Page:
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Not an approved method of balancing airflow
June 11, 2012 2:13 PM   Subscribe

My boss is using fiberglass insulation to block an air duct. Am I going to die of cancer because of this?

My boss has a vent in his office that blows way too much air in for his tastes. Today he announced that he has solved his problem by stuffing the vent with fiberglass insulation, forcing the air to blow through it and limiting the amount of air that gets through. I am concerned that blowing air through the fiberglass is going to fill my lungs with nasty bits of carcinogenic insulation. My coworker says I am being overly worked up, and that fiberglass is actually used for air and dust filtration, so this is fine.

Additional details: the vent in question is directly over his desk, and is about as far from my office as it could be and still be in the same building. I believe the return air is taken from the ceiling space, which is presumably also full of insulation, so maybe I have been breathing this stuff in all my life and haven't died yet.

Should I ask my boss to remove the fiberglass or is it a nonissue?
posted by Sternmeyer to Health & Fitness (11 answers total)
 
Fiberglass insulation is not going to give you cancer, although it is nasty stuff and it's a rather inelegant solution to the problem. I have no idea what the logistics are, but you could always take a piece of tin (the kind used in ductwork) and come duct tape/gripper tape and plug the hole that way.
posted by KokuRyu at 2:19 PM on June 11, 2012


Oh, I see that you're not sharing the space. The fiberglass is not going to harm you. It's more of a problem for your boss.
posted by KokuRyu at 2:20 PM on June 11, 2012 [1 favorite]


I've never in my life heard of fiberglass being associated with cancer. You may be thinking of asbestos, which is a completely different thing.
posted by The World Famous at 2:20 PM on June 11, 2012


I think it's fine. But there may be a better way. Most duct runs ending at a register have dampeners. These are used to adjust the flow at each register. these aren't fancy things. just a round disk of sheet metal that opens and closes like a valve inside the duct. It should have a little handle that can be adjusted, maybe a 2-3 inch little flat metal arm. It will likely be at the register or at the closest solid ductwork.
posted by kenaldo at 2:22 PM on June 11, 2012


I think I understand the OP's situation (or, rather, her boss' situation): there's probably a duct in the ceiling right above his desk or something, and it's impossible to turn off or otherwise adjust the airflow. There's just no way. I worked in a couple of offices like that, with the dry, cold air pouring down over me no matter the season. It is enough to drive one mad and do crazy things with insulation.
posted by KokuRyu at 2:27 PM on June 11, 2012


I think you'll be all right.

Check out these fact sheets.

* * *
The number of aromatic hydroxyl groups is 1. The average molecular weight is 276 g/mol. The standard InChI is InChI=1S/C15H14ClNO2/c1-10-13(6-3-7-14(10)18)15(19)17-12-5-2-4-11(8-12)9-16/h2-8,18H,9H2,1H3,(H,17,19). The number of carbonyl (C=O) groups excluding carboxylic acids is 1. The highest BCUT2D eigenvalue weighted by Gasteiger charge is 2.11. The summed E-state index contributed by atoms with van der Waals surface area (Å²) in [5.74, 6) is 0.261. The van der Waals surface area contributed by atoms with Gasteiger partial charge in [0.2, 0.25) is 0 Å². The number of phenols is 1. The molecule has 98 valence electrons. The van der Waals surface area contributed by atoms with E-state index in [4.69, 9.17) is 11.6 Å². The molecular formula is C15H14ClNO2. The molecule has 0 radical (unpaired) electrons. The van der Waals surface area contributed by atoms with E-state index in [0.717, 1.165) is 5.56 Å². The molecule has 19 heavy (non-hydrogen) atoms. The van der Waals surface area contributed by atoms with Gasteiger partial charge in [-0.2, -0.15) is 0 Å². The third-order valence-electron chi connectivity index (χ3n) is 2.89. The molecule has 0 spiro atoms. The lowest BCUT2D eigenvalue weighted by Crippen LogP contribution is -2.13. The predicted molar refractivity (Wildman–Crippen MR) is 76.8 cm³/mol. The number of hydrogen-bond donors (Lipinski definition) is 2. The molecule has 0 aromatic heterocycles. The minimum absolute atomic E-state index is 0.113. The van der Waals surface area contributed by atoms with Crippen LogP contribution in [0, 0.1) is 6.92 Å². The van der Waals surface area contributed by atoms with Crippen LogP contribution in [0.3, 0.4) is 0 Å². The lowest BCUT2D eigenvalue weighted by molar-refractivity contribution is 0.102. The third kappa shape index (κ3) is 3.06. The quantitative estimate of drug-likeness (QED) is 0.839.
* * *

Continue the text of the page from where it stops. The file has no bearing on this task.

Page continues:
It's not the best thing for anyone, really, but it seems like you should be okay, since you're removed from the area a bit.
posted by batmonkey at 2:35 PM on June 11, 2012


No longer associated with cancer, but fiberglass fibers possibly being blown around are not nice see American Lung Association.
posted by nightwood at 2:37 PM on June 11, 2012


You will probably be ok - but your boss is an idiot.
They make magnetic covers specifically designed for this
posted by Flood at 2:40 PM on June 11, 2012 [2 favorites]


Thanks for your answers, folks.

@KokuRyu: Yeah, I have no idea why the heck he decided to stuff insulation up there. We have other vents in the building that have cardboard blocking them already. I guess he just got imaginative. Better that than laundry, I guess.

@kenaldo: I am an HVAC/building automation programmer, so I am familiar with balancing dampers and such. However, there is no balancing damper between his vent and the duct split from the RTU. I am no tinbasher, so other than looking for existing dampers, I am limited to the "cardboard and duct tape" method of flow limiting. I'm not a field guy, so I have no idea what is and isn't dangerous, as far as breathing insulation goes.

@The World Famous: A cursory Google search shows me a non-trivial number of non-crackpot references to potential carcinogenic properties of fiberglass insulation. Additionally, we require our men and women who work in and around fiberglass to mask up to avoid exposure, and the justification given in our OH&S manual is several references to studies showing a possible link between cancer and fiberglass. Sounds like that link is no longer supported by current research. I will fire an email to our OH&S department. Still seems a good idea to wear a mask though.

I am not only concerned about cancer, but also general respiratory health, as I am an asthmatic. Sounds like being a ways from his tomfoolery will keep me just fine.
posted by Sternmeyer at 2:49 PM on June 11, 2012


It's not like this is going to be kicking up a ton of fine dust the way blown fiberglass insulation would, but yeah, not even close to an optimal solution.
posted by Kid Charlemagne at 3:25 PM on June 11, 2012


The boss could probably put a furnace filter over the duct.
posted by Marky at 4:59 PM on June 11, 2012


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